Recently, as my offering for a preschool (and parent) co-op, I held a mini-class called "Football for Mommies," wherein I tried to give a basic outline of what on earth is happening on the television on any given Saturday or Sunday in September-January. It was in google doc form, so I'm copying/pasting here, and adding some photos* in hopes that your eyes won't bug out of your head seeing so many words all together at once. (If you want an easy-to-print cheat sheet, go ahead and click on the above google docs link and do just that.)
Without further ado...
Football for Mommies
(Probably the most basic fact is that each team has 11 players. That’s kind of important.)
If a football field is 100 yards, why do the yard lines only go up to 50? Yards are measured from the end zones, so the field is divided into two separate, 50-yard sections. Each team is assigned an end zone to defend. (End zones are each 10 yards deep.) A team scores by possessing the ball in their opponent’s end zone or by kicking the ball through the uprights of their opponent’s goalpost.
Keeping score in football can be confusing, as there are FIVE ways to score points:
1) Touchdown - Worth 6 points; the most common word associated with American football, and the goal of virtually any offensive possession. The offense must either run the ball into their opponent’s end zone or catch a pass in their opponent’s end zone. You will hear talk of “breaking the plane,” which means only that the nose of the ball must break the plane (when viewed from the side, straight-on) of the end zone in order to score a touchdown. There will be many a reviewed play, instant replay, and brouhaha over whether the nose of the ball crossed the plane before the player was “down.” (more on the two meanings of “down” in a moment)
2) Extra Point - Worth 1 point. After a touchdown, the offense gets one chance to add to their point total, starting from the 2-yard line; the typical choice is to kick an “extra point” because it is almost always successful. The offense must kick the ball between the uprights of their opponent’s goalpost.
3) Two-Point Conversion - Worth 2 points. After a touchdown, if a team so chooses, they can run a non-kicking play from the 2-yard line and score in the same manner as a touchdown, with an offensive player in possession of the ball in their opponent’s end zone. The likelihood of success is much lower than with an "extra point,” but the mathematics of the game can make it highly advantageous to attempt.
4) Field Goal - Worth 3 points; essentially a consolation prize if you can’t score a touchdown, but is easier because NFL kickers can often successfully kick a field goal from upwards of 50 yards away (a little less than half the field; the goalposts are located behind the end zone, which is an additional 10 yards). The offense must kick the ball between the uprights of their opponent’s goalpost.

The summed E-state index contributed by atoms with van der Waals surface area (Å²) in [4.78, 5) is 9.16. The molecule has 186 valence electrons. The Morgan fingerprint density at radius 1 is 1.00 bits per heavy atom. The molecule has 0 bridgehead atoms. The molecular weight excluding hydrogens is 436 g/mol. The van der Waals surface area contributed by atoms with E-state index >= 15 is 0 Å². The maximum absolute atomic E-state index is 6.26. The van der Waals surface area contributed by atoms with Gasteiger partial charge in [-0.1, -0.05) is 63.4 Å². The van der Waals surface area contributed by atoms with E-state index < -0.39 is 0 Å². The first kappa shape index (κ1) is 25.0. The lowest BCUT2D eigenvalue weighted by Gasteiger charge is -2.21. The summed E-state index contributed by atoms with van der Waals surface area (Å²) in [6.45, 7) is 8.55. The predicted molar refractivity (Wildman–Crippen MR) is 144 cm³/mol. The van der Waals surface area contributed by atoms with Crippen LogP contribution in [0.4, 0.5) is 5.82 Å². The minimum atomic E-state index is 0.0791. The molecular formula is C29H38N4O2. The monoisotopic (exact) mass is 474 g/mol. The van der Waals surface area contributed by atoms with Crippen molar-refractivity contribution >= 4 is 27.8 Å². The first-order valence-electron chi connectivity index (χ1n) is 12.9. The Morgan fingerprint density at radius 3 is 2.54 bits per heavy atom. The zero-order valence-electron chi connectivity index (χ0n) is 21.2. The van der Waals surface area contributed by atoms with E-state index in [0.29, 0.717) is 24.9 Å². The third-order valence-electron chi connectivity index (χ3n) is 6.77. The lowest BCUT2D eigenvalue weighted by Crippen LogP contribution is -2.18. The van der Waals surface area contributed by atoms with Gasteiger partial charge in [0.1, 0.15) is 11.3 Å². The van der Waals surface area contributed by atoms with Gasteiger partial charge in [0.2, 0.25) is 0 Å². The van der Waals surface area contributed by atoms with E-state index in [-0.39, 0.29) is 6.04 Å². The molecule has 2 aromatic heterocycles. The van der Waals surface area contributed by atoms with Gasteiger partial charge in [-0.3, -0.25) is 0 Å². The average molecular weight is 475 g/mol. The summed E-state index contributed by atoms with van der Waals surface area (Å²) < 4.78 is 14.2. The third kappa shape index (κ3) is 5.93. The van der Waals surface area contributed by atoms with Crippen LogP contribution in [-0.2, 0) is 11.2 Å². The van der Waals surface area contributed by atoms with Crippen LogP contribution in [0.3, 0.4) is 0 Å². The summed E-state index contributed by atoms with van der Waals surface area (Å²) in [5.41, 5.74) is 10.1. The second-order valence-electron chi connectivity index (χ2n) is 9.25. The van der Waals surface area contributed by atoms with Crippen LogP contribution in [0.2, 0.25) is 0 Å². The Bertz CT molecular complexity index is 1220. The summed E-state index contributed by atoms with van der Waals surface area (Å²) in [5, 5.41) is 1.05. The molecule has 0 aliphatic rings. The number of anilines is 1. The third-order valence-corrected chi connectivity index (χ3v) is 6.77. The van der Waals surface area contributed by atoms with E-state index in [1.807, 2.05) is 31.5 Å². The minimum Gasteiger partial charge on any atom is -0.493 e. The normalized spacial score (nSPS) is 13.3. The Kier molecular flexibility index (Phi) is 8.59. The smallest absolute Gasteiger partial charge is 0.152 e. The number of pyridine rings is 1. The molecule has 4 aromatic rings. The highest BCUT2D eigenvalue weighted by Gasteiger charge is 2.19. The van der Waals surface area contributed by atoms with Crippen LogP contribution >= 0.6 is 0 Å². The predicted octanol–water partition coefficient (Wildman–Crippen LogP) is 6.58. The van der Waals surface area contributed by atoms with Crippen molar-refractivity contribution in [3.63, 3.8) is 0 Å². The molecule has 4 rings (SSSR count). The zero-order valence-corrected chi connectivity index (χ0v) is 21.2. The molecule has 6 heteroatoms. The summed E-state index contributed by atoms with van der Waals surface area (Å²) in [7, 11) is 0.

5) Safety - Worth 2 points. This is the MOST confusing (and rarest) way to score. A safety occurs when an offensive team is stopped in its own end zone or possession of the ball is lost because the ball has gone out of play through the back of the offense’s own end zone. (Think of a mistake while the team’s “back is to the wall.”)
|Signaling a score. photo credit|
Regarding that word “down”...Why are there two ways to use it in football? Probably because of vernacular shorthand, but it may also have something to do with a machismo disdain for the word “try.”
1. (adverb) on or to the ground. When a player with the ball touches the ground with any part of his body except his hands or feet, he is considered “down,” and the play is dead. The ball is spotted where it was when the downing of that body part caused the play to end.
2. (noun) An attempt, a try. Each time a team gets the ball (called a “possession”), they have 4 tries to move the ball forward 10 yards (toward their opponent’s goal). If they fail to do so, the opposing team takes over possession wherever the ball is after that 4th try, or 4th down. Rarely does a team allow their opponent to take over possession, however. If the offense is close enough (typically at about the 35 yard line), they will attempt a field goal. If they are too far away for a field goal attempt, they will punt the ball to their opponent in an attempt to stop their opponent’s forward progress deeper in their own territory (ie, farther from the goal line which they are defending).
Why do the announcers keep repeating numbers after every play? They are telling the audience what down it is and how far the team must advance the ball in order to achieve another set of downs. It changes every play. As discussed, “1st and 10” means it is 1st down, and the team has 10 yards to go to earn another set of downs. For instance, “2nd and 6” means they are using their second try in that set of downs and must gain 6 more yards for a new set. “3rd and 15” is a tough position to be in, and if the team fails to move 15 yards on that one play, they may: a) “Go for it” (use their 4th down to try to advance the ball enough for a 1st down) and risk not converting; b) Attempt a field goal if they are close enough to their opponent’s goal; or c) punt the ball away so their opponents are father away from their end zone--and therefore less likely to score. If a team does not earn a 1st down on a possession, it is referred to as a “3 and Out,” meaning they had only 3 downs before punting the ball away.